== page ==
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Synthetic Aperture Radar

The Canada Centre for Remote Sensing (CCRS) is considered an international leader in the development and use of synthetic aperture radar (SAR) sensors. From space, SAR can image the Earth’s surface through clouds and in total darkness. This makes it a tremendously useful sensor for monitoring Canada’s changing landmass and coastal zones.

CCRS scientists have worked with the Canadian Space Agency in the development of the RADARSAT 1, RADARSAT 2 and RADARSAT Constellation satellite missions. Their research has led to improved data quality and utility through enhanced sensor design, calibration and validation activities, and application development.

RADARSAT-1 Mosaic of Canada collected over a seven-day period in 1999

Radarsat-1 mosaic of Canada

The mosaic was produced by the Canada Centre for Remote Sensing in collaboration with the Canadian Space Agency (CSA) and with contributions from MacDonald Dettwiler and Associates Ltd. RADARSAT-1 data © CSA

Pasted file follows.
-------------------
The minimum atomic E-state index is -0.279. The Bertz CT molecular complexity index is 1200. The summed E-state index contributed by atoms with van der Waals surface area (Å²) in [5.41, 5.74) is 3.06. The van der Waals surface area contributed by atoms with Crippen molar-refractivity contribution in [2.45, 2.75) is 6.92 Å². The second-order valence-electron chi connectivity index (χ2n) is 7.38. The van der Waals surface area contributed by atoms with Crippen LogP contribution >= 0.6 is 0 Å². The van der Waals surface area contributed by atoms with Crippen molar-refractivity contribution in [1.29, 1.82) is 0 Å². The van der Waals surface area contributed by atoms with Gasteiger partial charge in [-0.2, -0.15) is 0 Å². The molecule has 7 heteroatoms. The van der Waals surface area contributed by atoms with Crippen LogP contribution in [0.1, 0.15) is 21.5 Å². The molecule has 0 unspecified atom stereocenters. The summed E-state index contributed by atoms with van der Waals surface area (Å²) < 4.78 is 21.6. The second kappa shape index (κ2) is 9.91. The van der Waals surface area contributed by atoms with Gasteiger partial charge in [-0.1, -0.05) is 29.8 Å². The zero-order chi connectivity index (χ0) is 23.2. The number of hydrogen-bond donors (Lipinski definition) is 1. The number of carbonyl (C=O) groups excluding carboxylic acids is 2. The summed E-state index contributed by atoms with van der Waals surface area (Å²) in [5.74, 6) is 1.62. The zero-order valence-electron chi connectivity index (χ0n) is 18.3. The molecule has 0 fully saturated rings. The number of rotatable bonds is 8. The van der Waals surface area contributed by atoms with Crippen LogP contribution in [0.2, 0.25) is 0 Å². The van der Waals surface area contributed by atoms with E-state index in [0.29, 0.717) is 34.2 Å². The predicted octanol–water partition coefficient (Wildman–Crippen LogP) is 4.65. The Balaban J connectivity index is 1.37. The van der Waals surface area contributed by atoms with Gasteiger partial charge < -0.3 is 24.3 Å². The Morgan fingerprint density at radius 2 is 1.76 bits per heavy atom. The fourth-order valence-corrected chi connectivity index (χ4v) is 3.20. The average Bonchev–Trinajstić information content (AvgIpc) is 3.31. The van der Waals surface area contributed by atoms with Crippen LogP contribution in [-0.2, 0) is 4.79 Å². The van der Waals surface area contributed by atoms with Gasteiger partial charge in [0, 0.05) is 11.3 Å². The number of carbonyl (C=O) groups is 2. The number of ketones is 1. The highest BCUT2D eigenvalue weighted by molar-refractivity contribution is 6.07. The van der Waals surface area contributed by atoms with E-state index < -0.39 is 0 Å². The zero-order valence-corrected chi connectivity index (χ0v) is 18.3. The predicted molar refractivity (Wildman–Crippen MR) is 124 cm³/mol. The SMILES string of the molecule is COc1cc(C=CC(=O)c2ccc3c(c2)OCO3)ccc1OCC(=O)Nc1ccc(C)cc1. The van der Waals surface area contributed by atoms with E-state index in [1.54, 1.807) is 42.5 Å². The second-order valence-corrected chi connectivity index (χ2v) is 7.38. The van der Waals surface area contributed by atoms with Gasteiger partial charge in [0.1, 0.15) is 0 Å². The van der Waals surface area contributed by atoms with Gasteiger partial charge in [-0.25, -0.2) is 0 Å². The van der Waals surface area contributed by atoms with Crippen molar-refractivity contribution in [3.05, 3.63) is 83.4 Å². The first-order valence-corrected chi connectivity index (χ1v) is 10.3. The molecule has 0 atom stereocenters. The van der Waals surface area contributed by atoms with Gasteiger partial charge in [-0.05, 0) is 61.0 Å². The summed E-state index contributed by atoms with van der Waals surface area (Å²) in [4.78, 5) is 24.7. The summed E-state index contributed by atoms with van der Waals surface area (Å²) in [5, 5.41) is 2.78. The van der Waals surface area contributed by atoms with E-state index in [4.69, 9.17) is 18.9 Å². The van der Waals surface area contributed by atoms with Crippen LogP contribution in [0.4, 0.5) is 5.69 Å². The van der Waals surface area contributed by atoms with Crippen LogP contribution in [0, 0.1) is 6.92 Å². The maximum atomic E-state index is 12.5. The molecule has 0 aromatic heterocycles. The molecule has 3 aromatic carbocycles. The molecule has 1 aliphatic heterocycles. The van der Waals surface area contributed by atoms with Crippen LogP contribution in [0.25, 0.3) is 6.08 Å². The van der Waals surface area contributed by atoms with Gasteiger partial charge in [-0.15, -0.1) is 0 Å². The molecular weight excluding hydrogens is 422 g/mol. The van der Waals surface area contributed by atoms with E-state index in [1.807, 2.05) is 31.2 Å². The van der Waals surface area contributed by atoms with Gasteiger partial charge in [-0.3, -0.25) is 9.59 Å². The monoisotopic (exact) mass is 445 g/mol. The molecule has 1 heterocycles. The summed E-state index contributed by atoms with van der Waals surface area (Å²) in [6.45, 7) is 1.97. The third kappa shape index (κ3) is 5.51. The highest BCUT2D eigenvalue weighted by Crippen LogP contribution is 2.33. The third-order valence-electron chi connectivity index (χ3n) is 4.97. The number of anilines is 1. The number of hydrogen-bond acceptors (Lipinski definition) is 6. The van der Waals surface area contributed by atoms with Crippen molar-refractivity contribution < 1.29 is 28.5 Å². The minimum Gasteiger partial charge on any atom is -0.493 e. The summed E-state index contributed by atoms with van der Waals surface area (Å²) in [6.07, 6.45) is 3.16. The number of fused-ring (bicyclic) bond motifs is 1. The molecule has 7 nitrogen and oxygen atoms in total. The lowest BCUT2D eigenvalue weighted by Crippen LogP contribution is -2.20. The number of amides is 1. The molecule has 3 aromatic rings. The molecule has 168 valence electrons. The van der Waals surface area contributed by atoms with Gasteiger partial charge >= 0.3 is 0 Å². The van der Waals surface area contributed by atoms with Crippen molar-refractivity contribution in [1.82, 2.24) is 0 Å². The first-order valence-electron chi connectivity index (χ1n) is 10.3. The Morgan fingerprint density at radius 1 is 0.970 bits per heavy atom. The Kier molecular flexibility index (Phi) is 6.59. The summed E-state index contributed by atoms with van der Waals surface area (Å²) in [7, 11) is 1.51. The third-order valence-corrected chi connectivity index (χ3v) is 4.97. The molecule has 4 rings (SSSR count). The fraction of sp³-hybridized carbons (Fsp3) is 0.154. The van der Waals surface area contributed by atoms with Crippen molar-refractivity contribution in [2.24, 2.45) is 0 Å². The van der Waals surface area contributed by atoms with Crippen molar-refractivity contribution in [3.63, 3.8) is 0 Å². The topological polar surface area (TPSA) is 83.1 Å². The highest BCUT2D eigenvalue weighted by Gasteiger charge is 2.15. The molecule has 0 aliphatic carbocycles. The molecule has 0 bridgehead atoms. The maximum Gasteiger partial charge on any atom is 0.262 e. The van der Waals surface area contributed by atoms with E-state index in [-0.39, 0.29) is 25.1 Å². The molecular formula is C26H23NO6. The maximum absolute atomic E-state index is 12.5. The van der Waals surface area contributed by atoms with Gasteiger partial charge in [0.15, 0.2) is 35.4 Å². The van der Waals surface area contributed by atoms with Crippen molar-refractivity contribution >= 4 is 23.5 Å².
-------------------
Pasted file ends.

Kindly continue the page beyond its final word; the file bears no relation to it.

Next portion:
RADARSAT-1 captured the 276 images that comprise these 100-metre resolution mosaics of the Canadian provinces over a brief seven-day period in January 1999. The result is a nearly instantaneous snapshot of the entire country.

Using RADARSAT data, as well as SAR data from foreign sensors (e.g. TeraSAR-X, ALOS), new methods are being developed to measure and monitor:

Past research has focused on:

Launched in June 2019, the RADARSAT Constellation Mission (RCM) provides daily coverage of Canada. Through their radar science, CCRS has contributed significantly to ensuring RADARSAT users inside and outside the Government of Canada are ready to use RCM data.

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